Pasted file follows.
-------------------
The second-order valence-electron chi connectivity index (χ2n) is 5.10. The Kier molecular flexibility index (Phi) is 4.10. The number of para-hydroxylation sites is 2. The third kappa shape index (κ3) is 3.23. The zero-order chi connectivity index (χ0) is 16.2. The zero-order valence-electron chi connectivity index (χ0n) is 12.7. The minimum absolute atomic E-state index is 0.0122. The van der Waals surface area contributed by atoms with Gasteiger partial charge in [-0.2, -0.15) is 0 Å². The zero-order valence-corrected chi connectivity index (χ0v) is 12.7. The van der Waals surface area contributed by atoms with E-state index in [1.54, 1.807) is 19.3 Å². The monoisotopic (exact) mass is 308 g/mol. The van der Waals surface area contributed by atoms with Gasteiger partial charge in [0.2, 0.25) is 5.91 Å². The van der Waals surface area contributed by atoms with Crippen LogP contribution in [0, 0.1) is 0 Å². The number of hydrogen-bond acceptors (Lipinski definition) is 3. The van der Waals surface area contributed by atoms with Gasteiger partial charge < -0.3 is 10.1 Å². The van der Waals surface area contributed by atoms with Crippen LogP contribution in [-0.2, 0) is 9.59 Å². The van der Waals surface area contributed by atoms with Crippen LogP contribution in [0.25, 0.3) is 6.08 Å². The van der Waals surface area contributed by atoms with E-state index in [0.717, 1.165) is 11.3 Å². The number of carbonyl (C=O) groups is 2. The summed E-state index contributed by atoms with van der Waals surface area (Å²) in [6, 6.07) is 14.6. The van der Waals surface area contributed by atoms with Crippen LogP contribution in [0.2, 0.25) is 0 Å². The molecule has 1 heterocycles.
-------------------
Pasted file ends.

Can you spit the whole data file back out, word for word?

The second-order valence-electron chi connectivity index (χ2n) is 5.10. The Kier molecular flexibility index (Phi) is 4.10. The number of para-hydroxylation sites is 2. The third kappa shape index (κ3) is 3.23. The zero-order chi connectivity index (χ0) is 16.2. The zero-order valence-electron chi connectivity index (χ0n) is 12.7. The minimum absolute atomic E-state index is 0.0122. The van der Waals surface area contributed by atoms with Gasteiger partial charge in [-0.2, -0.15) is 0 Å². The zero-order valence-corrected chi connectivity index (χ0v) is 12.7. The van der Waals surface area contributed by atoms with E-state index in [1.54, 1.807) is 19.3 Å². The monoisotopic (exact) mass is 308 g/mol. The van der Waals surface area contributed by atoms with Gasteiger partial charge in [0.2, 0.25) is 5.91 Å². The van der Waals surface area contributed by atoms with Crippen LogP contribution in [0, 0.1) is 0 Å². The number of hydrogen-bond acceptors (Lipinski definition) is 3. The van der Waals surface area contributed by atoms with Gasteiger partial charge < -0.3 is 10.1 Å². The van der Waals surface area contributed by atoms with Crippen LogP contribution in [-0.2, 0) is 9.59 Å². The van der Waals surface area contributed by atoms with Crippen LogP contribution in [0.25, 0.3) is 6.08 Å². The van der Waals surface area contributed by atoms with E-state index in [0.717, 1.165) is 11.3 Å². The number of carbonyl (C=O) groups is 2. The summed E-state index contributed by atoms with van der Waals surface area (Å²) in [6, 6.07) is 14.6. The van der Waals surface area contributed by atoms with Crippen LogP contribution in [0.2, 0.25) is 0 Å². The molecule has 1 heterocycles.